Global Partnership for Education


Sir, – The right to education is the fourth of the globally agreed Sustainable Development Goals.

Ireland and the Irish people’s commitment to helping others achieve that right stretches back nearly 1,500 years.

St Columbanus was one of many Irish monks in the first millennium to leave Ireland and travel across Europe in the Dark Ages, preserving and restoring the cultural heritage of Europe, establishing centres of learning in Bobbio in Italy, and Luxueil in France, among many.

The city of St Gallen in Switzerland was founded as a centre of learning by St Gallus, an Irish monk, inspired by Columbanus.

It is not possible to count the number of schools that have been set up and run by Irish missionaries across the world.

Mary Robinson, former president of Ireland and UN high commissioner for human rights, in 2016 said of missionaries: “Both directly and through their networks they focus on education for the girl child, female genital mutilation, pregnancy and child-birth services, early marriage of girls, the vulnerability of women and girls especially in human trafficking, and psycho-social supports during crises such as Ebola and HIV.”

Today, missionaries and many NGOs, like Plan International, continue to improve education opportunities and learning for children in the poorest and most challenging parts of the world.

In West Africa, with Irish Aid funding, Plan International Ireland works with teachers and governments to improve curricula, develop learning materials and work locally to improve literacy and numeracy, for all children; girls, boys, minority groups and children with disabilities.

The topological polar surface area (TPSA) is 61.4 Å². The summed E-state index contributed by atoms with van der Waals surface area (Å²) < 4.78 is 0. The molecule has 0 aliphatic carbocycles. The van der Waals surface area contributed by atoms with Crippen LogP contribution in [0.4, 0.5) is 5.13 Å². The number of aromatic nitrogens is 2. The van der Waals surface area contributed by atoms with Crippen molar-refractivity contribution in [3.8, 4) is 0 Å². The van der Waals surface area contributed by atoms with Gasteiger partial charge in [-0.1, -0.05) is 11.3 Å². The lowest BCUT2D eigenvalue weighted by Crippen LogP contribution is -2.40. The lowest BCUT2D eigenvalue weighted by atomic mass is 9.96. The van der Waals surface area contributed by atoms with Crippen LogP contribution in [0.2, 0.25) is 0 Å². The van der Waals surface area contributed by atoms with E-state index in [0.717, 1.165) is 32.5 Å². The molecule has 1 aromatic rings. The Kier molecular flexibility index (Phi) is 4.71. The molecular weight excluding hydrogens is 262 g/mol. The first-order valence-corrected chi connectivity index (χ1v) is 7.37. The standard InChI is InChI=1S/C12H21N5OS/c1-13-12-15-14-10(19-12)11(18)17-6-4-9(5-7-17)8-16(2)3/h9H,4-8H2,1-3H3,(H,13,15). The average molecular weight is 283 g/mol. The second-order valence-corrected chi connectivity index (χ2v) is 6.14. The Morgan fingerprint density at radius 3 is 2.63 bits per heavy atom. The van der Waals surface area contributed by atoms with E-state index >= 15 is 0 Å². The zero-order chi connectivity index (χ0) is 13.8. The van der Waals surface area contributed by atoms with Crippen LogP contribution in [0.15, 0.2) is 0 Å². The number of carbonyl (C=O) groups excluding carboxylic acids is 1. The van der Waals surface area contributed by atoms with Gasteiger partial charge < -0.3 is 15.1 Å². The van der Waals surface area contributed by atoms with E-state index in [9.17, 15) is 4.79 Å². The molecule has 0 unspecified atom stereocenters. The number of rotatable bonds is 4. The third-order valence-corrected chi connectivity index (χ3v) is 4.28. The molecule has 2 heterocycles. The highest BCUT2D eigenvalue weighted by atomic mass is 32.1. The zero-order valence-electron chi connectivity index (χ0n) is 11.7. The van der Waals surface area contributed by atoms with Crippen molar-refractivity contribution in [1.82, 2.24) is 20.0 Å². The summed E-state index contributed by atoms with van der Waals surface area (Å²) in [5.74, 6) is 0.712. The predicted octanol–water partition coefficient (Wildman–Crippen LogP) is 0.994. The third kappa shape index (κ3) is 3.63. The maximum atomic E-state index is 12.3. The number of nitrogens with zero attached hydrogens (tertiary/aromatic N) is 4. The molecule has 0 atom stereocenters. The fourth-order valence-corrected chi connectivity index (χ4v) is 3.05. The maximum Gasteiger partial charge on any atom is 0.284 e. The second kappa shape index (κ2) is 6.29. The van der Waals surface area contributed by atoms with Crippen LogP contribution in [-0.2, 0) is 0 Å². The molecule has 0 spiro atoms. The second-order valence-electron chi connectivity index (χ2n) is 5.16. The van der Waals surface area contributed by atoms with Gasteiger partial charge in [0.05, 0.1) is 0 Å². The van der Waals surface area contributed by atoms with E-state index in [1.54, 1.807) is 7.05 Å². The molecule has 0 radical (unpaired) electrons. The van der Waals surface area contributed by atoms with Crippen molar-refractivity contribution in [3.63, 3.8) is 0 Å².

With 264 million children out of school globally, another 162 million not getting beyond primary education, and 617 million not achieving even minimum proficiency in reading and writing, the case for increased investment in education is strong.

Over 3.5 million refugee children, forced from their home countries by war, are not in school. Without education, the already perilous future for these children, is threatened further.

In 2011, 15 per cent of Ireland’s overseas aid was invested in education. In 2015, this was only 11 per cent. It is time to reverse the trend. And right now is a good time to do it.

Tomorrow and Friday, in Dakar, Senegal, Ireland will have the opportunity, along with other wealthy nations, philanthropies and corporations, to pledge funds to the Global Partnership for Education, which supports education for the poorest and most marginalised.

If Ireland were to step up its contribution to this fund, it would send a message to the other world leaders of Ireland’s continued commitment to education across the world. It could inspire others to do likewise. – Yours, etc,


Head of Programmes,

Plan International Ireland,

Harrington Street,

Dublin 8.